I often miss the newscasters of yore, people like Walter Cronkite, Peter Jennings, Diane Sawyer, John Chancellor, the team of Huntley-Brinkley, and more. One who is still around, though no longer serving as a news anchor, is Dan Rather. His periodic newsletters are insightful and informative, and today I share his latest, his take on Putin’s invasion of Ukraine.
Reacting to War
Dan Rather and Elliot Kirschner
The world spins.
The sun sets on a nation under attack.
The sun rises on a desperate awareness of a new, dire, and unpredictable crisis.
Panic spreads across Ukraine as the sounds of death echo across its cities and countryside. We must think first and foremost of those facing the brunt of the invasion, especially the civilians who will inevitably be caught in the crossfire of conflict. We can picture the parents desperately trying to soothe the fears of their children, even as they wonder with sickening uncertainty about how they can protect their families.
The tragedy ripples outward. A sense of stability has been shattered in Europe, and around the globe. There are other countries, like the Baltic states, who must wonder what Putin’s plans are for them. There is the NATO alliance, tested in new and urgent ways. And there are the world’s leaders who must decide how to react so as not to risk escalation but also not let this injustice stand unanswered.
What Putin’s motives really are for destabilizing our world order are hard to definitively discern. Perhaps he himself doesn’t know. A return to a perceived Soviet-era glory? A determination to leave his mark as a man of conquest and consequence? A twister of history and fact who believes his own lies? Likely some of all of that, and more.
Reports are that many in Russia are shocked by the turn of events. Do they really want a war? Against a country with whom millions share close ties of friends and family? The chaos Putin has unleashed in their name will reverberate back across the Russian state. What will happen when young Russian soldiers come home in coffins? What will it do to the Russian economy?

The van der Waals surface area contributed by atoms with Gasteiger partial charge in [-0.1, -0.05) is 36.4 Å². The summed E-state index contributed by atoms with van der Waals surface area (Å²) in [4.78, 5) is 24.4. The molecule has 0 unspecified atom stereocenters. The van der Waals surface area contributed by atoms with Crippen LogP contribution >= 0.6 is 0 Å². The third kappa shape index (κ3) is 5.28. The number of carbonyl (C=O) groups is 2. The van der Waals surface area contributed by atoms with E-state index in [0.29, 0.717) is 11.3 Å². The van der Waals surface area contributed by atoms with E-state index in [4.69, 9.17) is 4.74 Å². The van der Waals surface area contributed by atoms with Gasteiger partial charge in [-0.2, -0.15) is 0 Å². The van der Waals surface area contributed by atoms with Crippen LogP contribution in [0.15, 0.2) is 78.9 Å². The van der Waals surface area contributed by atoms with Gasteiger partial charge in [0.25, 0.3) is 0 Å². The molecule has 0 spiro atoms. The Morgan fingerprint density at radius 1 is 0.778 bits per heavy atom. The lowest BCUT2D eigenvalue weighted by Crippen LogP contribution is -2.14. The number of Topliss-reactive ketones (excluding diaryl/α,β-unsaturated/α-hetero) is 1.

A lot of the justification for this conflict, including among Putin’s cheerleaders in the United States, has been that this was provoked by the West, that it was due to the encroachment of NATO to the Russian borders. The tides of history are difficult to separate into simple cause and effect. Many others have noted that NATO expansion has been used as an uneven rationale for Russian grievances. Far more damaging to Putin’s visions of Russian power is the example that Ukraine poses as a counternarrative. Here is a country that could thrive outside of Russia. It is a democracy that challenged Putin’s autocratic vision of Russian destiny. In that way it is similar to what Taiwan means to China.
And here is where I gather hope. I believe that the vast majority of peoples around the globe do not yearn for war. I think most will side with the Ukrainian people, even if world leaders have trouble in the short term mustering an effective response. We have seen a march of authoritarianism and attacks on a world order that has, for all its faults and needs for improvement, nonetheless provided for an era of broad peace since the end of World War II, especially in Europe. Under this umbrella of peace, an internationalized culture has flourished, especially among younger generations. This talk of empires and lines on the map feels dangerously dated, the deadly games that old people play with the lives of the young.
Putin is empowered by an autocratic government he has made pliant to his will. He uses the grievances of fabricated history to justify his actions. He stokes divisions and plays to the faded dreams of a past that never existed. This is also the playbook of some actors in American politics. We must all awaken to the danger.
Might this be the spurring of a great response? Might this be the wake up call the world needs? Might countries reinvigorate old alliances and create new ones to repulse aggressors? Are these the last gasps of the unresolved conflicts of the 20th Century? Or is it something new entirely?
At this point there can be no certainty in any direction. But I hope that by staring into the abyss, we can find a way to understand all that is at stake. Out of upheaval can come new ideas and energy. Outrage can be a motivator for resolve. Putin has started a war that could, in the long term, have the exact opposite results from those he intended. I suspect he will be considered a villain in the histories he does not have the power to rewrite. And I hope that the ultimate response to that villainy is a new commitment to peace, security, and democracy.